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What happened when a Siberian village gave up alcohol?

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15 October 2015


The letters sayig: 'I love Tumul' you can see at the entrance to the village. Picture: Nurguyana Ivanova

And now locals are healthier and happier than ever before, it seems, and there is no thought of going back to their old ways. The self-imposed ban on selling - and drinking - alcohol  in Tumul village, population 989, in the Sakha Republic (also known as Yakutia), has revolutionised life in this settlement in the Russian Federation's largest, and coldest, region. 

The dry law was introduced after a new head of the local district was elected three years ago, a man called Vasily Alexeyev, with a mission to banish the negative impact of alcoholism. He persuaded local shops to stop selling drink and won a - seemingly - unanimous vote among residents to back the booze ban.

'All the villagers voted for this,' he said. 'People just got together and decided. It's the choice of people who live here, it's their right. If previously we had two or three criminal cases a year, since 2013 the crime rate dropped to zero. There is no crime.'

Alcohol free village

Alcohol free village

Tumul is a common village, some 230 kilometres north-east of Yakutsk, the regional capital. Pictures: The Siberian Times, Nurguyana Ivanova

This is because 'alcohol was the main reason of all crime' in the past. 'In fact, the refusal to drink alcohol comes entirely from the determination of villagers, he said. 'We banned sales but no-one actually banned drinking. The locals gave up drinking themselves, and choose a healthy lifestyle,' he said. 

Sickness also declined, by 50%, suggesting that many days off work in the past - whatever the actual reason - were driven by alcohol. Now, sports are flourishing in this village, some 230 kilometres north-east of Yakutsk, the regional capital. The local gym has become a focal point in the community, operating now from 5am until 10pm.

Many adults have taken up power walking, while women aged between 40 and 50 have started playing volleyball. Men go in for Parkour and wrestling among many other sports. The fact that adults are active has meant a rise in sports by children and teenagers.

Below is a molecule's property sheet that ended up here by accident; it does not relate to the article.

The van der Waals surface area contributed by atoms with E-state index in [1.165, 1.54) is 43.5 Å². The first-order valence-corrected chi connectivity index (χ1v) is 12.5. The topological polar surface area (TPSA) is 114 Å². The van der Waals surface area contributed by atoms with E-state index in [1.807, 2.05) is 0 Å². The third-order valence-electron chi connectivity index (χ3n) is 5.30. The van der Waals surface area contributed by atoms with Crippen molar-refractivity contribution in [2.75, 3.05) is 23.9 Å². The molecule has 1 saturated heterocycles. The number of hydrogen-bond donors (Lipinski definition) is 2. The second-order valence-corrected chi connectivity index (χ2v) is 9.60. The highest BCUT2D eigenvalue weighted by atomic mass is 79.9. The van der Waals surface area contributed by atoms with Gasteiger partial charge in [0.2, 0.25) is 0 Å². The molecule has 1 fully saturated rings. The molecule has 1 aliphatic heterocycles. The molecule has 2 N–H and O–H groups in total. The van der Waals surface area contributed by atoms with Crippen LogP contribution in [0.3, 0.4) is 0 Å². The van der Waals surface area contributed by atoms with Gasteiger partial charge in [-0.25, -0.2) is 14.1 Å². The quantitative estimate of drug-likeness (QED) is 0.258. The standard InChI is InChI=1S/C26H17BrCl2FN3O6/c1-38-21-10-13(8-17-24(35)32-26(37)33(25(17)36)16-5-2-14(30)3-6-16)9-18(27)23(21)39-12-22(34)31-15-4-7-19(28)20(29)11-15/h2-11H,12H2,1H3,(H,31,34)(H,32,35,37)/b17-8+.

What about on big celebrations when alcohol is always served? It isn't any more, simple as that. 'Celebrations, weddings, anniversaries, discos, we have them all all,' said Fevronia Desyatkina, director of local sports school. 'It was once hard to imagine having fun without booze, but it's possible and we're a living example. People from neighbouring areas are always surprised about no-booze wedding parties. But they're even more surprised to see that a no-booze celebration is actually a lot more fun. On top of that, you can save a lot.' 

Alcohol free village

Alcohol free village

Alcohol free village

Alcohol free village

The local gym has become a focal point in the community, operating now from 5am until 10pm and sports are flourishing in the village. Pictures: Nurguyana Ivanova

She explained the transformation in life. 'Drinking families have changed: now they have different demands, they have jobs,' she explained. 'For example, there was one family, they were not heavy alcoholics, but they drank every night and were not working because of that. After alcohol sales were banned, they soon got rid of their addiction and even found jobs. The mother became an activist, now she's running various social projects in the village. She got back to who she was before she started drinking.' 

Alcoholism is a longstanding problem in many remote areas in Siberia, but Fevronia said: 'We have now forgotten that there were people getting dead drunk. We no longer have it here. There are no drunk people in the streets, it's a lot easier to live.' 

Ivan Novopriezhyi, head of the village veterans' council, said: 'We made this choice for the future of our children. Our alcohol ban is positively impacts on young people. They became healthier and everyone is doing sports. Earlier, everything alcohol-wise was available day and night. That's when we lost a lot of young people to beer.